A third component will be the larger spindles, stacked on their side. For those, I’ll use the press molds I made last semester that resuled in the form below. I’m planning to use this surface as one to print on. This will give the viewer a glimpse of textile propaganda and quotes from workers. My next step will be testing surface treatments to best carry the print. I want it to be subtle but effective.

Lastly, I’ll make use of the pieces turned on the wood lathe to stand in for metal gears.

wall piece glaze sample

I’ll use a combination of the raw and glazed forms. I think the glazed forms will give a nice contrast to all of the clay and wood already incorporated into the installation.



NCECA 2016 – Gallery Visits


I had the opportunity to see several dozen exhibits in sites ranging  from the convention hall to local galleries and museums. I’ve chosen a select few images out of several hundred that most relate to some lessons I can take away that most impact my thesis project.








Installation Planning

I’m finding as I work on writing my thesis alongside working in the studio that it is easy for me to get ahead of myself with one side of the project or the other. Knowing that I want this installation to be very large in scale, I realize that while I’m developing the “small parts” that will make up the whole, I need to be very intentional about determining the configuration of the larger components so that they will all truly work together.

After looking at some scraps being thrown away – I realized that I like the scale of a 75in height piece. It is taller than me and would be taller than most. I want something people can look up at, into, and down at. Knowing this has to be taken apart and packaged for transport, I realize the segments need to be manageable. For ease of production, if I can use some materials in the size they are manufactured, that will speed up the process.

Below is one page from my sketchbook to give a sense of where I’m heading. This would be 75 inches tall and composed of “shelves” that are 2ft by 3ft. Each shelf would have different types of objects. This would form a stacking component that would be reminiscent of textile machinery and also an altarpiece or cabinet of curiosity. There would be multiple “stacks” of this size.

The thesis title “work = worship” needs to have a clear connotation in this piece. The sense of loss and a sense of reverence for the past. Two contrasting things in some ways.

While attending NCECA, the national clay conference, there was a question related to shipping large works during one of the demonstrations. That got me thinking about using the imagagery of a shipping crate around a segment or two of these “stacks.” That gives a clear signal something is being moved (ie textile industry, in this case).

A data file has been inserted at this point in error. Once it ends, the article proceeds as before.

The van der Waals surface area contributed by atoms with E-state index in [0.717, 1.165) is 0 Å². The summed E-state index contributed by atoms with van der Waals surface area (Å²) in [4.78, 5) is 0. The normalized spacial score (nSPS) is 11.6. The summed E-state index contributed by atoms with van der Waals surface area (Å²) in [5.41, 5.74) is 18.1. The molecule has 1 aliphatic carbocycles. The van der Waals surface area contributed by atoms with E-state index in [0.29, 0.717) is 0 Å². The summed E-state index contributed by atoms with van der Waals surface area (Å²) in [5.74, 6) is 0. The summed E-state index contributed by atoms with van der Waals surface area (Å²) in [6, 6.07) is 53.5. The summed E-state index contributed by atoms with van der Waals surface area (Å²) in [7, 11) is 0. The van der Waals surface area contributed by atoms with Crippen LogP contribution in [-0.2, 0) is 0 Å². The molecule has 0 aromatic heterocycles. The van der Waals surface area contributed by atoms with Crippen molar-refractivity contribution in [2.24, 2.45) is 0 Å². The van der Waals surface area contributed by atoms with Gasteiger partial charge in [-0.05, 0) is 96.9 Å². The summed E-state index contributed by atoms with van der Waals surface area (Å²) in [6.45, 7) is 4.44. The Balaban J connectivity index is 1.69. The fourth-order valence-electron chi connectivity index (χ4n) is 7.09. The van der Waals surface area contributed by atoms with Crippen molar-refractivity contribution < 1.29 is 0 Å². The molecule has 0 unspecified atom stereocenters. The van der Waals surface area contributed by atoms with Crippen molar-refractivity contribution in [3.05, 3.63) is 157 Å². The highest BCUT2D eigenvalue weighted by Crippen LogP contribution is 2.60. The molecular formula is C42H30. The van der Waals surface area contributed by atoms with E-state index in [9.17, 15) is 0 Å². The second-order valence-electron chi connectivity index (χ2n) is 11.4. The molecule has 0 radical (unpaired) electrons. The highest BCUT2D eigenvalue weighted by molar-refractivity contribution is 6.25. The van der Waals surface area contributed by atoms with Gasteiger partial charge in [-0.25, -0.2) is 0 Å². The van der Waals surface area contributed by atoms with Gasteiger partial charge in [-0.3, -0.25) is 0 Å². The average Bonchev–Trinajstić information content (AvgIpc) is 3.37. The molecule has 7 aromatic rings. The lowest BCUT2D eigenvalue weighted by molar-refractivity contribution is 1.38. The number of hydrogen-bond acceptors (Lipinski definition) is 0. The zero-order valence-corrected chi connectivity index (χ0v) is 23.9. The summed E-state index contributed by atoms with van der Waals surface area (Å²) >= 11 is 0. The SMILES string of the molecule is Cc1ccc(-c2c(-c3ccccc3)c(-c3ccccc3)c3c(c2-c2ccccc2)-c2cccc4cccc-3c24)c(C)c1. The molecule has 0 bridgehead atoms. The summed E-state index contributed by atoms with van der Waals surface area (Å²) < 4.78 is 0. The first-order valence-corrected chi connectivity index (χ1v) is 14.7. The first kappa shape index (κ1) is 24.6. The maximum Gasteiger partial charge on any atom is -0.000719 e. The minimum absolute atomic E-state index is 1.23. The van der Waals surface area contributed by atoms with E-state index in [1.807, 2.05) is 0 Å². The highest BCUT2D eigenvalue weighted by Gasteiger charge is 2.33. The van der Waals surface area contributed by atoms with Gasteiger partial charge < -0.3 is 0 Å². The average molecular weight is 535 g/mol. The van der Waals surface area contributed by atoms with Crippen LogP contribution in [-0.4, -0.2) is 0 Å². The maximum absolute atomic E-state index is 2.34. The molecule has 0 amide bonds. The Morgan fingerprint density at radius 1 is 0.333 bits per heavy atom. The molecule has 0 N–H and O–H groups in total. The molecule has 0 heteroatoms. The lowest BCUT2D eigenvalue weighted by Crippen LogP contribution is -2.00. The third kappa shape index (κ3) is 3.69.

Building up on that – how then do I signal also a reverence for what is left behind? Perhaps covering part of it with cloth or plastic – as if it was being covered up to protect it. Maybe this is a segment partially covered that one can look into. Maybe we can step into this segment. Maybe we have to view the whole thing through the plastic?


I also think it is important at this stage to share some of the imagery I’m looking at from textile mills that are inspiring the configuration. My piece doesn’t mirror any one piece of equipment but instead combines several. Many of these are screenshots I’ve been saving on my phone.


Articles/Exhibits of Interest

I’ve come acrosss some interesting articles related to exhibits that have circulated on Facebook in the past month. I post them here to keep them front of mind as I enter into my thesis project. It is easy to get stuck in the bubble of my own studio – articles like these help me to look outward and give a sense of the way others are talking about their own work (or in some cases reviewing the work of others.)

Take Stock:

Some interesting shows covered in this article. “Collection of Suppressed Voices” is particularly intriguing to me at the moment, as is “Ritual and Setting.”

For more on “Collection of Suppressed Voices”:

For more on “Ritual and Setting:”


The article below relates back to the exhibit I also posted images from at the Peabody Essex:

Studio: Experimentation

After returning from Boston I entered into a round of experimentation in the studio. I needed to think through forms that would lend themselves to a delicacy – evoking loss and decay.

While these compositions don’t reflect an exact form that I plan to use in my next installation, they allowed me a glimpse of processes that will be useful.